Our new credit facility requires us to pay interest periodically on the London Interbank Offered Rates (“LIBOR”) or base rate options, plus a margin. The margin over LIBOR will range from 0.50% to 1.125%, depending on our consolidated leverage ratio or our credit rating. The margin over the base rate will range from 0% to 0.125% depending upon our consolidated leverage ratio. Initially, the margin over LIBOR will be 0.75% per annum. Under our new credit facility we are required to pay commitment fees on the unused portion of the $600 million revolving credit facility. The commitment fee will range from 0.10% to 0.25% depending on our consolidated leverage ratio or our credit rating. Initially, the commitment fee will be 0.15% per annum.

       At December 31, 2005, the weighted average interest rate on the new facility was 5.1%. Our new credit facility contains covenants that limit the indebtedness we may incur, the common shares we may repurchase, and dividends we may pay. The repurchase and dividend covenant applies if certain leverage thresholds are exceeded. The covenants also include a minimum interest coverage ratio and a maximum leverage ratio. At December 31, 2005, we were in compliance with all covenants associated with our credit facility.

CONTRACTUAL OBLIGATIONS AND COMMERCIAL COMMITMENTS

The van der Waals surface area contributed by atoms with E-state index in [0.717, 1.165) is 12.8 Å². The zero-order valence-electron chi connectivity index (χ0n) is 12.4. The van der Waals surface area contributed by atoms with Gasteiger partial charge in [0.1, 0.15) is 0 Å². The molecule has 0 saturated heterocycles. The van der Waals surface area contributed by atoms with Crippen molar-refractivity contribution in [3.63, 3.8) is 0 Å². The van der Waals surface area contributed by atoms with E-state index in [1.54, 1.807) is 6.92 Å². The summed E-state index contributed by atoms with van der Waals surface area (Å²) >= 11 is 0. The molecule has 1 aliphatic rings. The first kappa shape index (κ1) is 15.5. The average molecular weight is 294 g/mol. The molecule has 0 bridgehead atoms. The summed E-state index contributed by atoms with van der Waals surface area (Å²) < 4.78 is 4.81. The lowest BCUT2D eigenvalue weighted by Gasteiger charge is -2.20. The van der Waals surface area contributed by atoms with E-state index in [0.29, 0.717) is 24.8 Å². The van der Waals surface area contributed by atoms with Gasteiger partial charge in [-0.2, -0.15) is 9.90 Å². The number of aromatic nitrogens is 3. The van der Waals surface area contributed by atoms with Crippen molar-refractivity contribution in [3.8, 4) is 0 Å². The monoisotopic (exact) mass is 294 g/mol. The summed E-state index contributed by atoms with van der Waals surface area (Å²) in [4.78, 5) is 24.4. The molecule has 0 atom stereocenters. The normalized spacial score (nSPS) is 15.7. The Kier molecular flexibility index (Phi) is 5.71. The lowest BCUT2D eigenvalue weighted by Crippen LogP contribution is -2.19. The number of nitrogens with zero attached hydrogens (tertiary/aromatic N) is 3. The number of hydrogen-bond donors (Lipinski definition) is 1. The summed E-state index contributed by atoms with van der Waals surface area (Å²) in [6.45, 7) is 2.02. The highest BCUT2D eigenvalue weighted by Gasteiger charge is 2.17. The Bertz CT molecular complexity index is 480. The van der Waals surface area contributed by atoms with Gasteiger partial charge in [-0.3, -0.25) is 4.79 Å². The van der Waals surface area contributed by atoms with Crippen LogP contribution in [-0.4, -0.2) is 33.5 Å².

The following table sets forth our schedule of current maturities of our long-term debt as of December 31, 2005, and future minimum lease payments due under noncancellable operating leases (in millions):

 
Payments Due by Period as of December 31, 2005
 
Contractual obligations
Total
 
2006
 
2007 - 2008
 
2009 - 2010
 
After 2010
 
                     
Long-term debt
$
1,511
 
$
110
 
$
440
 
$
960
 
$
1
 
Future minimum lease
Payments (1) (2)
 
120
   
28
   
43
   
16
   
33
 
                               
Total contractual cash obligations
$
1,631
 
$
138
 
$
483
 
$
976
 
$
34
 
                               

(1)        In July 2004, we entered into a capital lease with the Camden County Joint Development Authority in association with the development of our new Patient Care Contact Center in St. Marys, Georgia. At December 31, 2005, our lease obligation is $13 million. In accordance with Financial Accounting Standards Board (“FASB”) Interpretation Number 39, “Offsetting of Amounts Related to Certain Contracts,” our lease obligation has been offset against $13 million of industrial revenue bonds issued to us by the Camden County Joint Development Authority.
(2)       This table does not reflect a lease agreement we signed during 2005 for a new corporate headquarters. The building is in the process of being built and we do not anticipate taking possession until the first quarter of 2007. The annual lease commitments will begin at approximately $4 million and the term of the lease is ten and a half years.

OTHER MATTERS